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Angerer hopes home comforts spur on Germany

Nadine Angerer hopes Germany's return to cosy Vaxjo, the scene of their best display to date, will mean normal service is resumed for the reigning champions.

Nadine Angerer (right) celebrates Germany's Vaxjo win against Iceland
Nadine Angerer (right) celebrates Germany's Vaxjo win against Iceland ©Getty Images

The plan was to win Group B and stay in Kalmar, but Germany's historic 1-0 defeat to Norway in their final group game meant a return for Silvia Neid's squad to Vaxjo, their home-from-home for their first two UEFA Women's EURO 2013 encounters.

It could be written off as positive spin on a first UEFA European Women's Championship loss in 17 years, but Nadine Angerer certainly seemed content enough as the veteran goalkeeper settled back into familiar surroundings ahead of Sunday's quarter-final with Italy. "The town is a little closer and there's my favourite cafe," she said. "Also the stadium seems to suit us, we haven't lost there and produced a super display against Iceland there."

That 3-0 victory, in their second outing, was the sort of dominant performance the reigning champions were expected to produce throughout this tournament, into which they came as favourites to pick up the title and a sixth successive continental crown.

Instead, the performance at the Växjö Arena has surprisingly proven an anomaly, a brief glimpse at the magnificent potential of this Germany squad, held goalless by both the Netherlands and Norway for the meagre reward of just a point. The quest for an explanation is not merely confined to the column inches of Germany's press, whose significant presence in Sweden indicates not only the interest but also the expectation of a nation used to victory in women's football.

"The experienced players are now being asked about things. It's obvious that we're going to offer up our experience, that's important, and it will be taken on board," stated the 34-year-old Angerer, whose age and 121 caps make her the elder stateswoman of a squad deprived of some six key members due to injury.

"We've spoken a lot to each other and came to the conclusion that we were very unfocussed against Norway and each player was only thinking about themselves. As a result, there were many mistakes made and we weren't able to link up well. We're going to approach the game against Italy differently."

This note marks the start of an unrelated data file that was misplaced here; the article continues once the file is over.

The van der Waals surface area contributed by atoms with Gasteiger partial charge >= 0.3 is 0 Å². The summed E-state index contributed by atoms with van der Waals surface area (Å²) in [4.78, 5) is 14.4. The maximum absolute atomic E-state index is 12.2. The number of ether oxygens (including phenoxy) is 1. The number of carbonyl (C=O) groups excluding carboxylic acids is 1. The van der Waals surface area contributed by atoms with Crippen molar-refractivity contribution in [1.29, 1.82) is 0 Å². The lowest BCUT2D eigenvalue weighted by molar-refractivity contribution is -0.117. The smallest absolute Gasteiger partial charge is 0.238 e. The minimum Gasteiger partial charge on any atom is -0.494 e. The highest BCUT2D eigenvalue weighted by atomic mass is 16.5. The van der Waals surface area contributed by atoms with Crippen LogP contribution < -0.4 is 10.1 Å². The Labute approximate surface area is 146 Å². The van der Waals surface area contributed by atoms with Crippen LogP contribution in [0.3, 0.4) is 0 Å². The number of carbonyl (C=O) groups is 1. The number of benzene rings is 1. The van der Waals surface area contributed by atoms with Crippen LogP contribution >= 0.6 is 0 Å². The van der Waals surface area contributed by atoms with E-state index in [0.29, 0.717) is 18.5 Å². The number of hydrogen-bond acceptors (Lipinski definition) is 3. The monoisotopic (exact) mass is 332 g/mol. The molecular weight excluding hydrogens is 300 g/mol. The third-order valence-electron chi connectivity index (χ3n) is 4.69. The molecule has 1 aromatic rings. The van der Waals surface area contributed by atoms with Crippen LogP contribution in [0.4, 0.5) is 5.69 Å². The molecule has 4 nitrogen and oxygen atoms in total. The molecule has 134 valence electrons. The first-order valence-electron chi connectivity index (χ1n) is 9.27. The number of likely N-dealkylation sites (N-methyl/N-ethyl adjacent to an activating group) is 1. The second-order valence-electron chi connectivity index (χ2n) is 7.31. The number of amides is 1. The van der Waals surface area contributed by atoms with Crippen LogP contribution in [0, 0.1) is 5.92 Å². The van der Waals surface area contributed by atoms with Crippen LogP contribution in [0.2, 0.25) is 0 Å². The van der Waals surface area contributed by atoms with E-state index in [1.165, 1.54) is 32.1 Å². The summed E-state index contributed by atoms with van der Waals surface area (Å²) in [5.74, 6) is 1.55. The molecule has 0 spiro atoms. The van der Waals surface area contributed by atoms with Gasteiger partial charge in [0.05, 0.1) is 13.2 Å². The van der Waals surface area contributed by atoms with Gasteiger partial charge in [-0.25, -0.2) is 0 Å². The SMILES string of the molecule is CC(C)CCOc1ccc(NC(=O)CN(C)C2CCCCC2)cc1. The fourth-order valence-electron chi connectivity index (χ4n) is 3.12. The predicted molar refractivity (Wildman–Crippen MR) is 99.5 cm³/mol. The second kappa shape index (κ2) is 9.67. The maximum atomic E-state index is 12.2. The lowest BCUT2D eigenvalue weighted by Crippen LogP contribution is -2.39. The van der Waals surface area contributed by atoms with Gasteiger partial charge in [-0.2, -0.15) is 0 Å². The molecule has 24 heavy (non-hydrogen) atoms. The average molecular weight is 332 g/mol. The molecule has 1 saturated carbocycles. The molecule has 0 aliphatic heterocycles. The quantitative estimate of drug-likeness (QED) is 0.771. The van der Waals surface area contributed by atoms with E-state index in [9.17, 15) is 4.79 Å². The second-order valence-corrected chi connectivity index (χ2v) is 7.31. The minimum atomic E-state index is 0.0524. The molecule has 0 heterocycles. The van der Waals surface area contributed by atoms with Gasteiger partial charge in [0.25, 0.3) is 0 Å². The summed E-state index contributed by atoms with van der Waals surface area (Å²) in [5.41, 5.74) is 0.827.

The knowledge that a plane home, and not merely a public and private inquisition, will follow the final whistle if the game goes against them in Vaxjo on Sunday should be sufficient to bring the task in hand sharply into focus.

A loss would mark the first time Germany have not won the title since a side featuring Neid and team manager Doris Fitschen was beaten by Italy on penalties in the semi-finals of the 1993 edition. On Friday, the squad endured two training sessions in a day for the first time since before the tournament started, perhaps a sign of recognition that bodies and minds needed re-sharpening.

Given she was among the starting XI given a scare by Italy at the quarter-final stage in 2009, Angerer, who could just as easily have found herself in Azzure colours courtesy of her Italian father, needed no such jogging of her memory.

"The Italians won't give us a millimetre. We only got through by the skin of our teeth four years ago," said the soon-to-be last line of defence with Australian outfit Brisbane Roar before then heading to the United States come 2014. "We're not going to go through if we play like we did against Norway. We have to fight for it, otherwise we're going to get tripped up."

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